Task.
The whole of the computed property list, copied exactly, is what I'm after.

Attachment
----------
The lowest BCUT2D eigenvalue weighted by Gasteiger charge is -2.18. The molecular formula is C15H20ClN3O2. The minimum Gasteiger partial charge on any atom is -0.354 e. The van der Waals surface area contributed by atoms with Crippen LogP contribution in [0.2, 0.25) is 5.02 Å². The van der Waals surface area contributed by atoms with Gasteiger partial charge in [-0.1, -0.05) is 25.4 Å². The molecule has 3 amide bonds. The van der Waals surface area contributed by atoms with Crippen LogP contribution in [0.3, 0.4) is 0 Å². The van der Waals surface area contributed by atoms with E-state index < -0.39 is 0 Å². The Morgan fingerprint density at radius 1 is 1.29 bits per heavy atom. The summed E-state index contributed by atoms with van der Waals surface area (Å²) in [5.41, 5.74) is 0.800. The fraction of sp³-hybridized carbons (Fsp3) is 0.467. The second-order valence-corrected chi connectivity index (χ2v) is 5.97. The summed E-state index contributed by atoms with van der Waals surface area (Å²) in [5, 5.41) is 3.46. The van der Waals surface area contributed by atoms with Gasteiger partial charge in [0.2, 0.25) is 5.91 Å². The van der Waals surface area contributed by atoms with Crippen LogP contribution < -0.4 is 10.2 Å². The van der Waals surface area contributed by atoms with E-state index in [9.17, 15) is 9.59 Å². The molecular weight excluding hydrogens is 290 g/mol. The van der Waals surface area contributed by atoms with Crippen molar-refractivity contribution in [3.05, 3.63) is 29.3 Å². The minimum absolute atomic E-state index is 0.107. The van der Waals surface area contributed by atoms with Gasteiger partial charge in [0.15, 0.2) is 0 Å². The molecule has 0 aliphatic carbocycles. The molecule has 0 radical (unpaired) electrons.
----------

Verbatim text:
The lowest BCUT2D eigenvalue weighted by Gasteiger charge is -2.18. The molecular formula is C15H20ClN3O2. The minimum Gasteiger partial charge on any atom is -0.354 e. The van der Waals surface area contributed by atoms with Crippen LogP contribution in [0.2, 0.25) is 5.02 Å². The van der Waals surface area contributed by atoms with Gasteiger partial charge in [-0.1, -0.05) is 25.4 Å². The molecule has 3 amide bonds. The van der Waals surface area contributed by atoms with Crippen LogP contribution in [0.3, 0.4) is 0 Å². The van der Waals surface area contributed by atoms with E-state index < -0.39 is 0 Å². The Morgan fingerprint density at radius 1 is 1.29 bits per heavy atom. The summed E-state index contributed by atoms with van der Waals surface area (Å²) in [5.41, 5.74) is 0.800. The fraction of sp³-hybridized carbons (Fsp3) is 0.467. The second-order valence-corrected chi connectivity index (χ2v) is 5.97. The summed E-state index contributed by atoms with van der Waals surface area (Å²) in [5, 5.41) is 3.46. The van der Waals surface area contributed by atoms with Gasteiger partial charge in [0.2, 0.25) is 5.91 Å². The van der Waals surface area contributed by atoms with Crippen LogP contribution < -0.4 is 10.2 Å². The van der Waals surface area contributed by atoms with E-state index in [9.17, 15) is 9.59 Å². The molecular weight excluding hydrogens is 290 g/mol. The van der Waals surface area contributed by atoms with Crippen molar-refractivity contribution in [3.05, 3.63) is 29.3 Å². The minimum absolute atomic E-state index is 0.107. The van der Waals surface area contributed by atoms with Gasteiger partial charge in [0.15, 0.2) is 0 Å². The molecule has 0 aliphatic carbocycles. The molecule has 0 radical (unpaired) electrons.